Game: Planet Defenders
Designer: Wei-Min Ling
Published: Renegade Game Studios
Playtime: 30-60 Minutes
Play Type: Resource Management
The world is under attack from devious robots, set on stealing resources and taking over our colonized planets. Your job is to help guide the Planet Defenders to kill the robots and save the planet.
Players will take turns doing up to 2 main actions, and one bonus action per turn. When a player does a main action, they must pay a battery and then choose a corresponding Planet Defender to move. Players may only choose to move Planet Defenders that have a card facing up. They must move the robot the indicated number of spaces on the control panel. Once the Planet Defender lands, the player takes the action of the space they landed on. Most often this will give the player a set amount of energy cubes (used to defeat robots) or battery power (used to move). After this action is complete, the player may pay two more batteries to do this same action a second time.
The bonus actions that a player may do include either purchasing one technology card or defeating a robot. Technology cards provide various benefits to assist the player in defeating robots. They may make movement cheaper, provide the ability to swap energy cubes or provide a bonus depending on the planet type the player lands on. Defeating a robot is the main objective of the game and how the player scores points. Once two of the robot stacks are depleted the game is over. The players total their points. There are additional benefits from having robots complete a set of every color and from purchasing multiple technology cards.
Planet Defenders comes with several high quality components that make it have a nice table presence. The miniatures are very cute but also very solid. They are not fragile and are made of high quality plastic. The planet boards are made of thick cardboard. The cubes are vibrant and easy to distinguish on the board.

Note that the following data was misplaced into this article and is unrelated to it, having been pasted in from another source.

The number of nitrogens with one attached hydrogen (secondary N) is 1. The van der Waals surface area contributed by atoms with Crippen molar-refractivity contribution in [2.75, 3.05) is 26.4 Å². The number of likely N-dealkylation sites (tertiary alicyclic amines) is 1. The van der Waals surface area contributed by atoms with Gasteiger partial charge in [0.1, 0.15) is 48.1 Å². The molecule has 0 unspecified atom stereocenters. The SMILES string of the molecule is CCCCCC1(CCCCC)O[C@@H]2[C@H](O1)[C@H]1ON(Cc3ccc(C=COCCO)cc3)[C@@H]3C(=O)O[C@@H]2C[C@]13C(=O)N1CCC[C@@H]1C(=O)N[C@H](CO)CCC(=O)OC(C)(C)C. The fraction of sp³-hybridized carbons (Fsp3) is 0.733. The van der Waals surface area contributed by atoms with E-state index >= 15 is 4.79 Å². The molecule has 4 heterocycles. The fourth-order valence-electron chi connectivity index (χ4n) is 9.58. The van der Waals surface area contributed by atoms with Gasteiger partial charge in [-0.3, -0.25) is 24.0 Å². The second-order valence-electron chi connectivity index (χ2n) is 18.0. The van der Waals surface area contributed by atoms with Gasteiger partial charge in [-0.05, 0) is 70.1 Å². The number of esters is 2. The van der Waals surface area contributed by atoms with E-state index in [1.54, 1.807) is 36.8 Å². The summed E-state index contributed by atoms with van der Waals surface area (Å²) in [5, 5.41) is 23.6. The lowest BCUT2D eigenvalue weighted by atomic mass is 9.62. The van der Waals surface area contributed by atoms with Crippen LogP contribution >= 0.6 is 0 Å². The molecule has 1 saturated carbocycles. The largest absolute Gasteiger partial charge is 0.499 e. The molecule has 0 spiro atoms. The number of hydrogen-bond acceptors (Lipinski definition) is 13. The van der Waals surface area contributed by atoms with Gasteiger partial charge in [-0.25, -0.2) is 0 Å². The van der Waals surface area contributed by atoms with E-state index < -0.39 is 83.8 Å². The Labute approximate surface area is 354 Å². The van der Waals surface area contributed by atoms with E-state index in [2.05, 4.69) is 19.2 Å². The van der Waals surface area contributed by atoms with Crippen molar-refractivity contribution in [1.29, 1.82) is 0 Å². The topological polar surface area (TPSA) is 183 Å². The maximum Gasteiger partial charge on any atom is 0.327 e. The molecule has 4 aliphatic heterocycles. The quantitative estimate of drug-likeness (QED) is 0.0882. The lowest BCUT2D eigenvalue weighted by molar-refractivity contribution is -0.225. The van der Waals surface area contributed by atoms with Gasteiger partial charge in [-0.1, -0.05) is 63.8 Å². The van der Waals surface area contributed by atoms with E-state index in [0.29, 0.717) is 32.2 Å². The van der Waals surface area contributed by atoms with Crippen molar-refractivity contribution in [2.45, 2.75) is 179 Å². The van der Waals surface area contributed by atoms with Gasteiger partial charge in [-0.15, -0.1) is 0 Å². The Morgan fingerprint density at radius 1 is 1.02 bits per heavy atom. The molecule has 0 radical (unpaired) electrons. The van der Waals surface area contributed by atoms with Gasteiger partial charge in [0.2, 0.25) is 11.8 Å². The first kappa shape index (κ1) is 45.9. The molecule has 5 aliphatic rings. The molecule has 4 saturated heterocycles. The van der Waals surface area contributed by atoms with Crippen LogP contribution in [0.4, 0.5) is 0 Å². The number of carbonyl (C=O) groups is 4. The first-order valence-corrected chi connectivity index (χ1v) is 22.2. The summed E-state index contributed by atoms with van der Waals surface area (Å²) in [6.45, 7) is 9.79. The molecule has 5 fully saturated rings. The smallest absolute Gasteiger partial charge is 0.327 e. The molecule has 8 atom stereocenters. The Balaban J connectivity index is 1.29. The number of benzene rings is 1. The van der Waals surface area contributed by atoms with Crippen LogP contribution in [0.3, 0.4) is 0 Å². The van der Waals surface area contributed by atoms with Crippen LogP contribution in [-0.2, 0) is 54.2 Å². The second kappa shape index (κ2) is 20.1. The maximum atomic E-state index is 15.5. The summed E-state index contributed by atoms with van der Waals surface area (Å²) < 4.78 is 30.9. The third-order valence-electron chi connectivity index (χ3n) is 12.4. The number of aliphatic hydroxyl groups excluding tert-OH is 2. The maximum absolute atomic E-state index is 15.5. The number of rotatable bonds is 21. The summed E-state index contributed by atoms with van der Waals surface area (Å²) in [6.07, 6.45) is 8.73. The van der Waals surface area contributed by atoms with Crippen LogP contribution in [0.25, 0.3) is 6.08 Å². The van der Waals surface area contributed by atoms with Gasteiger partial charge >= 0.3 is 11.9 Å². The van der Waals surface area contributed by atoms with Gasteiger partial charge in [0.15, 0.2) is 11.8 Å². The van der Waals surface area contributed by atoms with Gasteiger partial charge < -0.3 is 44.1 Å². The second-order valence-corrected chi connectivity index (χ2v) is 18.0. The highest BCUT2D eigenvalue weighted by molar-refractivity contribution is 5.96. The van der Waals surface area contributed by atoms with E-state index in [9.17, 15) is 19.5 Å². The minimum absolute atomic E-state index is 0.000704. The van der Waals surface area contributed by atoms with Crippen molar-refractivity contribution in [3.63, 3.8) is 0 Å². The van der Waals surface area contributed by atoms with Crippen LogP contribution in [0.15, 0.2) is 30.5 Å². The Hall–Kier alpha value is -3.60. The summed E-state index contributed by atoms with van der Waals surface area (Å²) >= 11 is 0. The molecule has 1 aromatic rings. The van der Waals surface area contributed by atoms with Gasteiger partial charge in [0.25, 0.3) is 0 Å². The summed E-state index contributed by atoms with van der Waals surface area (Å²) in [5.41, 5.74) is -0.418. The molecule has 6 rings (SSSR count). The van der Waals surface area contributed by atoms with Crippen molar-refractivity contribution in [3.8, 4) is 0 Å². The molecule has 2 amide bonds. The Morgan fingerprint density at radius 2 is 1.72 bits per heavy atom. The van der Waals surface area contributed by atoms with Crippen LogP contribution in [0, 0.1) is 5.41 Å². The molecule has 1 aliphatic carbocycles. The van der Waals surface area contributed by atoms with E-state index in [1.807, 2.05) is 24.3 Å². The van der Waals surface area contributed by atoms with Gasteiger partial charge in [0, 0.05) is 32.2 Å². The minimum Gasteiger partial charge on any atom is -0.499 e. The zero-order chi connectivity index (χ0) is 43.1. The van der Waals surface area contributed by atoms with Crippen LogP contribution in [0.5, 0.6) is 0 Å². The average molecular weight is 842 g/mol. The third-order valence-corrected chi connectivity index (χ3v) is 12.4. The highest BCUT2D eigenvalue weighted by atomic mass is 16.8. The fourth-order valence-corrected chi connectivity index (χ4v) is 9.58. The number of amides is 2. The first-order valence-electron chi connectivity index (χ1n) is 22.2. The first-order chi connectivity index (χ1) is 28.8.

- Great components
- Easy to learn
- Interesting Strategy
- Lacks replayability
Planet Defenders has the benefit of being very easy to teach. It took me less than five minutes to explain game play to my husband. It is also quick and relatively easy to score, making it a great choice for a busy night. Mixing those traits with the eye-catching components makes this game a good entry level game. Players who are unfamiliar with modern board games would enjoy the components but not become too overwhelmed.
More seasoned players would enjoy the strategy behind the movements. Players must balance their resources to be able to get the energy needed to defeat robots. Batteries seem to deplete really fast in the game, so I always find myself questioning whether to get batteries and risk the robot I wanted being claimed first, or to wait and hope I don’t run out before I reach my goal. In addition, players must balance getting the energies they need and ending on the right space. Players are not able to take robots that they are not adjacent to. The planning behind these various actions makes it interesting.
While I enjoy Planet Defenders, I have to say I am not sure that it has the replayability that I would like it to. The planets do change position every game, and the technology cards are variable. Other than that the game feels pretty consistent each time played, with little change in strategy or play style. We will pull this one out after work some nights when we are feeling something light, but it does not stand out enough on our shelf compared to many of the other games we own. I would suggest it if you are looking for a light resource management though, as there is a good depth of strategy yet can be played in a very reasonable amount of time.